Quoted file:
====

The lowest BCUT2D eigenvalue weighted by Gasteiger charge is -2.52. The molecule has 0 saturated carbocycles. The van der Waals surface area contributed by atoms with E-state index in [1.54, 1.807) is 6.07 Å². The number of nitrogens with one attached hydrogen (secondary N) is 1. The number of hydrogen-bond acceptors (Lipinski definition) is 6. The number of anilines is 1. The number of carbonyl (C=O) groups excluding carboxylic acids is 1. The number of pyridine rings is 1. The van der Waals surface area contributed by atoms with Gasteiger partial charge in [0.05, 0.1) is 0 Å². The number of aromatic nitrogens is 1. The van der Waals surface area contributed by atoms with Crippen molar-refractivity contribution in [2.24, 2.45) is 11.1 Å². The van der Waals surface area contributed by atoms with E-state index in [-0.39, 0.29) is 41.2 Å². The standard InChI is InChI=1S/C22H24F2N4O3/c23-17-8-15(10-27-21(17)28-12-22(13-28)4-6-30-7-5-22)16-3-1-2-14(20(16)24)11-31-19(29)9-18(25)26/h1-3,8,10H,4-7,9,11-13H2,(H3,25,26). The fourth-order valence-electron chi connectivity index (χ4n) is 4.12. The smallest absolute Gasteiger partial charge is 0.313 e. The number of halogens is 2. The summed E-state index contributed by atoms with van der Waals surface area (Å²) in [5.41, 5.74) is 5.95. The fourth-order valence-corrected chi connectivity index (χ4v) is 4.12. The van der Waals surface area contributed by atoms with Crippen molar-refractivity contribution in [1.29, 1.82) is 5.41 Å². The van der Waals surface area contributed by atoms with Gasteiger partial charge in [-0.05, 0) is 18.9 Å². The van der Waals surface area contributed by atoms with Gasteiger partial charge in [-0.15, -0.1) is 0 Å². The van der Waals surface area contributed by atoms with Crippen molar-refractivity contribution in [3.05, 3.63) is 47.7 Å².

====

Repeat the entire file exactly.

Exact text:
The lowest BCUT2D eigenvalue weighted by Gasteiger charge is -2.52. The molecule has 0 saturated carbocycles. The van der Waals surface area contributed by atoms with E-state index in [1.54, 1.807) is 6.07 Å². The number of nitrogens with one attached hydrogen (secondary N) is 1. The number of hydrogen-bond acceptors (Lipinski definition) is 6. The number of anilines is 1. The number of carbonyl (C=O) groups excluding carboxylic acids is 1. The number of pyridine rings is 1. The van der Waals surface area contributed by atoms with Gasteiger partial charge in [0.05, 0.1) is 0 Å². The number of aromatic nitrogens is 1. The van der Waals surface area contributed by atoms with Crippen molar-refractivity contribution in [2.24, 2.45) is 11.1 Å². The van der Waals surface area contributed by atoms with E-state index in [-0.39, 0.29) is 41.2 Å². The standard InChI is InChI=1S/C22H24F2N4O3/c23-17-8-15(10-27-21(17)28-12-22(13-28)4-6-30-7-5-22)16-3-1-2-14(20(16)24)11-31-19(29)9-18(25)26/h1-3,8,10H,4-7,9,11-13H2,(H3,25,26). The fourth-order valence-electron chi connectivity index (χ4n) is 4.12. The smallest absolute Gasteiger partial charge is 0.313 e. The number of halogens is 2. The summed E-state index contributed by atoms with van der Waals surface area (Å²) in [5.41, 5.74) is 5.95. The fourth-order valence-corrected chi connectivity index (χ4v) is 4.12. The van der Waals surface area contributed by atoms with Crippen molar-refractivity contribution in [1.29, 1.82) is 5.41 Å². The van der Waals surface area contributed by atoms with Gasteiger partial charge in [-0.05, 0) is 18.9 Å². The van der Waals surface area contributed by atoms with Gasteiger partial charge in [-0.15, -0.1) is 0 Å². The van der Waals surface area contributed by atoms with Crippen molar-refractivity contribution in [3.05, 3.63) is 47.7 Å².